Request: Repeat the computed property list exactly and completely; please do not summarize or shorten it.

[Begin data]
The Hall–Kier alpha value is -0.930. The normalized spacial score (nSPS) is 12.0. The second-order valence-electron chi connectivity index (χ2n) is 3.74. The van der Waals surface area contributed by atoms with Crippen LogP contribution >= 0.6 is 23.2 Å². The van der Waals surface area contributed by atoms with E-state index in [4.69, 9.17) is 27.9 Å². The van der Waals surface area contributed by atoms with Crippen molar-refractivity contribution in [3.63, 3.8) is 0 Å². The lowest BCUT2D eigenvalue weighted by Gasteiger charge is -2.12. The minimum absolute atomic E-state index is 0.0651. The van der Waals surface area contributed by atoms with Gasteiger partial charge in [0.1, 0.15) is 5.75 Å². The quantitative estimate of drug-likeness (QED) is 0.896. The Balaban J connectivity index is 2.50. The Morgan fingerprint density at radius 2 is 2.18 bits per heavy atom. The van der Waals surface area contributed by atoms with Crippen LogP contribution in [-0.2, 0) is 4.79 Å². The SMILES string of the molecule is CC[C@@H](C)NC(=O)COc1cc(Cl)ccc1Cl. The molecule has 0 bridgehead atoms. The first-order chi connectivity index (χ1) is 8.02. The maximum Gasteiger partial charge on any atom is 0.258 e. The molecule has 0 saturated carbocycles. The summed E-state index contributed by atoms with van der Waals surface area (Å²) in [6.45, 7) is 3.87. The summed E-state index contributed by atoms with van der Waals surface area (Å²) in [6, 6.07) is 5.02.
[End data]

The Hall–Kier alpha value is -0.930. The normalized spacial score (nSPS) is 12.0. The second-order valence-electron chi connectivity index (χ2n) is 3.74. The van der Waals surface area contributed by atoms with Crippen LogP contribution >= 0.6 is 23.2 Å². The van der Waals surface area contributed by atoms with E-state index in [4.69, 9.17) is 27.9 Å². The van der Waals surface area contributed by atoms with Crippen molar-refractivity contribution in [3.63, 3.8) is 0 Å². The lowest BCUT2D eigenvalue weighted by Gasteiger charge is -2.12. The minimum absolute atomic E-state index is 0.0651. The van der Waals surface area contributed by atoms with Gasteiger partial charge in [0.1, 0.15) is 5.75 Å². The quantitative estimate of drug-likeness (QED) is 0.896. The Balaban J connectivity index is 2.50. The Morgan fingerprint density at radius 2 is 2.18 bits per heavy atom. The van der Waals surface area contributed by atoms with Crippen LogP contribution in [-0.2, 0) is 4.79 Å². The SMILES string of the molecule is CC[C@@H](C)NC(=O)COc1cc(Cl)ccc1Cl. The molecule has 0 bridgehead atoms. The first-order chi connectivity index (χ1) is 8.02. The maximum Gasteiger partial charge on any atom is 0.258 e. The molecule has 0 saturated carbocycles. The summed E-state index contributed by atoms with van der Waals surface area (Å²) in [6.45, 7) is 3.87. The summed E-state index contributed by atoms with van der Waals surface area (Å²) in [6, 6.07) is 5.02.